Saris to Suits organizes a “Fashion Show for a Purpose”
Imagine a time-honored sari repurposed into a ruffled, beaded necklace pendant. Or restyling the five meters of sari fabric into a jacket handcrafted by trained artisans living in an impoverished part of India. These are just some of the beautiful pieces featured at Saris to Suits Second Annual Fashion and Trunk Show hosted at Sankrati’s Grand Ballroom in Johns Creek. The nonprofit, started in 2012 by Patti Tripathi, aims to create change through women’s empowerment, gender equity and planet sustainability.
[Left] Saris to Suit team along with models for the fashion show.
It was a packed house abuzz with energy and excitement. People mingled and shopped at the enticing trunk show. Tables were laden with merchandise including note cards, purses, jewelry—all handmade from upcycled saris that help underprivileged women living in Mumbai’s slums. As the lights began to dim, the music’s thump began to pulsate, and the guests arranged themselves as the show began.
[Right] Patti Tripathi, founder of Saris to Suits, speaks about her initiative.
To kick off the evening, Kruti Dance Academy performers, some of whom featured on America’s Got Talent, staged an energetic Bharatanatyam set to upbeat Bollywood tunes. The event emcee, Patti Tripathi, emphasized why removing barriers to women while practicing global sustainability is dually important. “It’s being innovative through redefining couture to give back to our planet. It gives underprivileged women opportunities—artisans were trained by Gucci Equilibrium to revamp preowned saris into sustainable fashion.”
Saris to Suits fashion show showcased clothes made from pre-loved fabrics.
And the fashion show hit its mark! The talented models appeared from the back and crisscrossed their way onto the catwalk. The women featured on the catwalk were entrepreneurs, activists, humanitarians, professionals, and leaders; and each strode purposefully, striking a graceful pose. The socially-conscious flowy kaftans, sparkly tops, tailored skirts, and silver-glitter boots,– all were artfully designed and showcased. The local area models delivered the choreography without missing one techno beat and displayed high-fashion recycled with a purpose.to an audience of more than 200.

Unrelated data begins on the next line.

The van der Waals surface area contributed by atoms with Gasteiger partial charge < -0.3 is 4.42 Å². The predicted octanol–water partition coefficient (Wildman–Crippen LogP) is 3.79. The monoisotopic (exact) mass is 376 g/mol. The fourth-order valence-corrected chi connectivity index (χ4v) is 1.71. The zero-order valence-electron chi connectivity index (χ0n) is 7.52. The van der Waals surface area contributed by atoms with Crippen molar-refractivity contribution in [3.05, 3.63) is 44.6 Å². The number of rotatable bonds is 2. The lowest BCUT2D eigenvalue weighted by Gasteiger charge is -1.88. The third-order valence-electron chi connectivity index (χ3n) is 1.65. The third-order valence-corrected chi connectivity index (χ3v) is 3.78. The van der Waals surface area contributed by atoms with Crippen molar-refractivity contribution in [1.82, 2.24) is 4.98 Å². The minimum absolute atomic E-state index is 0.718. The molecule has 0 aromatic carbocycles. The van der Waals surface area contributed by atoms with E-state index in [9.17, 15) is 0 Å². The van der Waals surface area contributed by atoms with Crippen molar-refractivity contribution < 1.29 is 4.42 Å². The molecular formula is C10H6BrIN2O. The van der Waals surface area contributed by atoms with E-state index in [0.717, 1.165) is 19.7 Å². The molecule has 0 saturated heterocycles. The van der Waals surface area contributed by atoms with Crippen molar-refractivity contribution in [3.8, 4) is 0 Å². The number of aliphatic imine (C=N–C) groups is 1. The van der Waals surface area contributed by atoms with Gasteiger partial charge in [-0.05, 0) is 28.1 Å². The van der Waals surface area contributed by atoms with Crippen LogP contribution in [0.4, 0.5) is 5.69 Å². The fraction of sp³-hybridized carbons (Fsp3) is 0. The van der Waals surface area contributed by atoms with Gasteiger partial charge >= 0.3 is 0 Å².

“Saris are not a piece of clothing, they are an emotion,” Sumana Goswami, event choreographer, said. “We want to address underlying issues through couture. A discarded sari can take multi-generations to disintegrate, our goal is to empower women with training so they can reconstruct it into modern wear.”
Guests cheered and whistled as models commanded the catwalk. A live auction of a tote bag filled with some of “Oprah’s Favorite Things” generated an enthusiastic bevy of bids. Funds raised during the event went towards Saris to Suits Purple Lotus Legal Defense Fund which helps survivors of labor trafficking and sex trafficking.
Lakshmi Mandavilli, an entrepreneur who modeled during this year’s event, spoke on stage about the importance of supporting the cause. “This is a showcase of love and to save Mother Earth. It’s a way for women to break the poverty patterns to have a better life. The artisans are trained [through a collaboration with Mumbai-based I was a Sari organization] and we have grown tremendously from starting with 300 artisans to currently 700.”
|Remember, we have new Website Bonus Features that are not in the print magazine. Every time you see the W symbol in the print magazine, you can go to our website to see additional print or audiovisual material!|
Submitting your report for consideration in Around Town
Please send post event reports for consideration in the Around Town section to AroundTown@khabar.com. Publication of reports is based on several criteria including the volume of reports submitted for a given issue. Guidelines for the reports are on our website at http://www.khabar.com/magazine/around-town/guidelines_for_submitting_reports_to_around_town. Deadline: 15th of each month—for consideration in the following month. However, chances of inclusion are better if reports are received well in advance of the deadline – where possible, e.g. within 3-7 days of the event.
Enjoyed reading Khabar magazine? Subscribe to Khabar and get a full digital copy of this Indian-American community magazine.